Do dig its slinky-but-slammin trackiness
The bass pumps
Here's another one Dom recommends
That reminds me nicely of early house, the syncopated crashy snares redolent of Nitro Deluxe or the more tracky Chicago stuff, the blind urgency
But it doesn't really sound dated, like a throwback... it's not retro-dance
And here's another
Tuff little unit! Feeling all those the wibbles and warples in the bass regions
It's the bass that makes it distinctive (the drums seem like they're very much in the Roland 909 palette, same sounds and similar sort of deployments as 'brutal house", jack tracks, early Detroit). But the bass -- the wet-look texture, the quiveriness, the surging mobility. A tremolo penetrativeness that must really rock your body through a club system, get deep-deep-deep inside.
Also what I appreciate in a way is the samey-ness, the consistency - how all the tracks are like chips off the same block. Strung together they enforce a vibe. Another version of dark-swing, menacing sensuality.
Another goodie by Tazer
The element of "new" here is micro - the subtle tweakage and sculpting of the bass bits -- but as with a lot of the music around (e.g. the rachet 'n' B/Mustard/Power FM rap I'm so into) the overall sound also has that NOW!-ist quality - an extreme gloss and slinky texturised sheen that's very 21st Century. Digimaximalist in feel yet, structurally, still pretty minimalist. Almost like the Rustie sound but applied to a less-is-more, tracky aesthetic.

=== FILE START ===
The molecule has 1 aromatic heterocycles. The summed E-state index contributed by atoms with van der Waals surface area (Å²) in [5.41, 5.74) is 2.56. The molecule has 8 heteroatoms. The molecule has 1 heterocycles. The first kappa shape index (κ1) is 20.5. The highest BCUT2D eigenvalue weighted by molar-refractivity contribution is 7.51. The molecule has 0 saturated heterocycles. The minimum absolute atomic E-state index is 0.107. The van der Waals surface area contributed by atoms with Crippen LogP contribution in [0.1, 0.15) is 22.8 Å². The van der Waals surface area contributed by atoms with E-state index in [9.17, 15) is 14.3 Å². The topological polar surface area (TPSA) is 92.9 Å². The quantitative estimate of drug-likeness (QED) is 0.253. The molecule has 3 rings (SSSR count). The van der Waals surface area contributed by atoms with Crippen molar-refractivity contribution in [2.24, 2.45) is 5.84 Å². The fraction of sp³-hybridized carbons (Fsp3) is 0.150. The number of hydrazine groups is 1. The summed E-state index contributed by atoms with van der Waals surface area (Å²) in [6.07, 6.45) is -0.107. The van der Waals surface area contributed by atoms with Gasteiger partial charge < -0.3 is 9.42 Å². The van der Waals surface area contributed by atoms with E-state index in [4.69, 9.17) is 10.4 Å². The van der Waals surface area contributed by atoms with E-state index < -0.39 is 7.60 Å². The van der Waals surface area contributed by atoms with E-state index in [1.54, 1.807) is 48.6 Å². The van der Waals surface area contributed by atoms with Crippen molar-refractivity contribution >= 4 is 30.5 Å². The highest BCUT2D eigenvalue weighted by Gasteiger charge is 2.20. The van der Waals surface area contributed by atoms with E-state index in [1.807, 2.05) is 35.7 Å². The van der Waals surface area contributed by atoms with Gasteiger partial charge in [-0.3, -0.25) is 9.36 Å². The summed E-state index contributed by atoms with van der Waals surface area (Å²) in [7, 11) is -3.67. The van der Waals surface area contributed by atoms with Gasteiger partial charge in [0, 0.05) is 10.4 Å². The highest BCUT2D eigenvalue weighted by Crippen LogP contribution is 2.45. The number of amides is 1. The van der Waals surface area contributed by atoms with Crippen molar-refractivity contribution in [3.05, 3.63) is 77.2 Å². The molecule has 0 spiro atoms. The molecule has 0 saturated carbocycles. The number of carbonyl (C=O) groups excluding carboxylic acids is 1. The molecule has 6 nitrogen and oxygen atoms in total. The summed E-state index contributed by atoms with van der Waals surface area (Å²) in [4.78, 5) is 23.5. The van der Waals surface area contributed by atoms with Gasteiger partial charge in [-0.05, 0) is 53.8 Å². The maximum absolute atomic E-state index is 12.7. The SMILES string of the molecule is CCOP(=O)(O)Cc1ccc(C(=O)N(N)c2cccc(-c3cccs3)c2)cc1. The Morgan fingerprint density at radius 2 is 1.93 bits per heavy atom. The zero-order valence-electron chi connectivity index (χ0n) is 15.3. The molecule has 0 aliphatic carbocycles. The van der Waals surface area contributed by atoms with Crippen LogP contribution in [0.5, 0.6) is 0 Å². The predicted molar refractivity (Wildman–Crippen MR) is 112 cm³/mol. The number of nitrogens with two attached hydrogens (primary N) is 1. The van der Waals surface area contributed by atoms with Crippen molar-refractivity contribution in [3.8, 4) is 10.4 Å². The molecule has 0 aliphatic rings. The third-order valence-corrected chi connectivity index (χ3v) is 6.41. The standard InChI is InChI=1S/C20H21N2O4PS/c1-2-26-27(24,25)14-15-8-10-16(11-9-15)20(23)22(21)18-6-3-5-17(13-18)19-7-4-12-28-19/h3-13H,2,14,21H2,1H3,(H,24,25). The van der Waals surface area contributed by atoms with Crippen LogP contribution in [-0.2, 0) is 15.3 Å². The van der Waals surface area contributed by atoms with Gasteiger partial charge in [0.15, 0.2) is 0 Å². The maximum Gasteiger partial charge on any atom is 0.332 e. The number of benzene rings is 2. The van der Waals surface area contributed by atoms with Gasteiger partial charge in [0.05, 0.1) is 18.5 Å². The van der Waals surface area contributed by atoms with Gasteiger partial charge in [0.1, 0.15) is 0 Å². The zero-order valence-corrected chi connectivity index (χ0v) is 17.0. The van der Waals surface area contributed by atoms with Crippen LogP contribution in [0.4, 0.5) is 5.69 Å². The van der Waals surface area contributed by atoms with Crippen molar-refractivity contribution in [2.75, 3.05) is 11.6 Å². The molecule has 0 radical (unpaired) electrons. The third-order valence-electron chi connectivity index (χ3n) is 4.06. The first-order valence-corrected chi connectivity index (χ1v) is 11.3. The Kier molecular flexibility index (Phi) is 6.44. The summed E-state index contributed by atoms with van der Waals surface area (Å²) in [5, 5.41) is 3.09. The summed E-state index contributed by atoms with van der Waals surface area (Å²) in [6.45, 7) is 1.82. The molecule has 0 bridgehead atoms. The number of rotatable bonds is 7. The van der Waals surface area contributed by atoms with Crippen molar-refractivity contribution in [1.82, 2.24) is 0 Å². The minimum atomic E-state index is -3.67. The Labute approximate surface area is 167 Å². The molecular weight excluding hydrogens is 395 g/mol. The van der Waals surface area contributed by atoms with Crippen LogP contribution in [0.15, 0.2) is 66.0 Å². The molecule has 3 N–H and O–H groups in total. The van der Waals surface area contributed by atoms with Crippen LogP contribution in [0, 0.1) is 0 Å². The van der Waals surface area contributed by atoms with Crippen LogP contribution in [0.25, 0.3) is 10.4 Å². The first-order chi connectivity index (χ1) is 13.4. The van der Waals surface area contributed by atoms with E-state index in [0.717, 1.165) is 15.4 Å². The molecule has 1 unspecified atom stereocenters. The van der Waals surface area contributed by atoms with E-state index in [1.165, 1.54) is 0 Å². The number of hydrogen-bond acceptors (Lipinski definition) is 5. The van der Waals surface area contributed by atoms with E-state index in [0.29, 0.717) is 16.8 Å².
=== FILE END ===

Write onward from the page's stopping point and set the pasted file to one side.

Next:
I don't know if it's really left the zone I would call Hyperstasis, though. Not yet.
(C.f. Cold Recordings, or the Offmenut stuff Dom also pointed me towards)
A crafty rearrangement and recombination of the well-known, an intensification of the established
(Or in Offmenut's case, the regurgitate that ensues from an omnivorous gorging up-and-down the length and breadth of nuum history: all 25 years of it - bleep to bassline, jungle to jackin)
The hyperstatic aspect can even be seen in the name "deep tech"
Reminds me of the custom in some cultures or classes of naming the first-born son after the father. So it's the next generation, the inheritor, but it has the same name: John Jnr, Alexander Hewison II.